Contributed by: laurafitch
Contemporary art is often a serious affair, with artists creating works meant to criticize, challenge, explore or otherwise deal with issues in the world they inhabit. But while humor, when wielded well, is a sharp stick with which to poke a viewer's consciousness, it's rare we see an exhibition that is wryly amusing, much less one that makes us more than chuckle. But we found works in not one, but two exhibitions at UCCA that had us dissolving into giggles first and left us pondering the point afterwards.
Artists Ji Dachun and Xu Zhen both display senses of humor so sharp they could slice through the most pretentious of critical commentaries. The majority of Ji's abstract paintings are explorations of texture and tone, but a handful deal with more political ideas in which Ji uses absurdity and visual contrast to make his point.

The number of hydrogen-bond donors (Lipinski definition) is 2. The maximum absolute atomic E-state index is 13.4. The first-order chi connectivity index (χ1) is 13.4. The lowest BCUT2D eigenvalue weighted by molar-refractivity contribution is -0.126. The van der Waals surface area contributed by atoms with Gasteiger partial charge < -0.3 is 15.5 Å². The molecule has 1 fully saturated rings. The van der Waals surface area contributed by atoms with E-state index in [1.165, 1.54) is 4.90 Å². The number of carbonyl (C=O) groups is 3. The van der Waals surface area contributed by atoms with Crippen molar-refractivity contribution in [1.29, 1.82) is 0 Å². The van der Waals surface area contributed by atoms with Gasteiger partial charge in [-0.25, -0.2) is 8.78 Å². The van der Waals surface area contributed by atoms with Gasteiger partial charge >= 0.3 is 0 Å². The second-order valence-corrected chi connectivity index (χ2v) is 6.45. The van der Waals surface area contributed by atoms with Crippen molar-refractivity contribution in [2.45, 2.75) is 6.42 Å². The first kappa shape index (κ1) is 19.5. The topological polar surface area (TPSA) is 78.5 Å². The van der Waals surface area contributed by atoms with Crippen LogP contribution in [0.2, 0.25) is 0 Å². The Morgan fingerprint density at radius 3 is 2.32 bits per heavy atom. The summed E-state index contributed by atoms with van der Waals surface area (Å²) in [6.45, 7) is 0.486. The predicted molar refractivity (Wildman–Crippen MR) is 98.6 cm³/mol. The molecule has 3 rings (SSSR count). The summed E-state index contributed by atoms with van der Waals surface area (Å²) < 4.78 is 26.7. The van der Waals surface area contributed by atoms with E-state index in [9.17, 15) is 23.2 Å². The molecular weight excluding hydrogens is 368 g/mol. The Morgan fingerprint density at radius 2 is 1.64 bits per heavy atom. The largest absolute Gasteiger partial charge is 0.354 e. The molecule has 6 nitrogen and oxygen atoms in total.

Go Through the Motions, an anatomically correct painting of the inner workings of male sexual organs with an index finger inserted in the anus made us smirk, but Katsushika Hokusai's The Great Wave at Kanagawa contained in a Western-style bathtub in the center of an otherwise empty frame titled News made us laugh out loud.
Xu Zhen's extensive exhibition in UCCA's Great Hall is a cornucopia of the bizarre, surreal and the satirically funny. There is so much going on visually and audially that it takes a moment for a viewer to process it and find a starting point. With the front section of the hall divided in half in which the works on both the left and right mirror each other, what at first appears to be chaotic lack of order is soon revealed to have its own logical structure.
Live volunteers lie down on metal structures that make them ...
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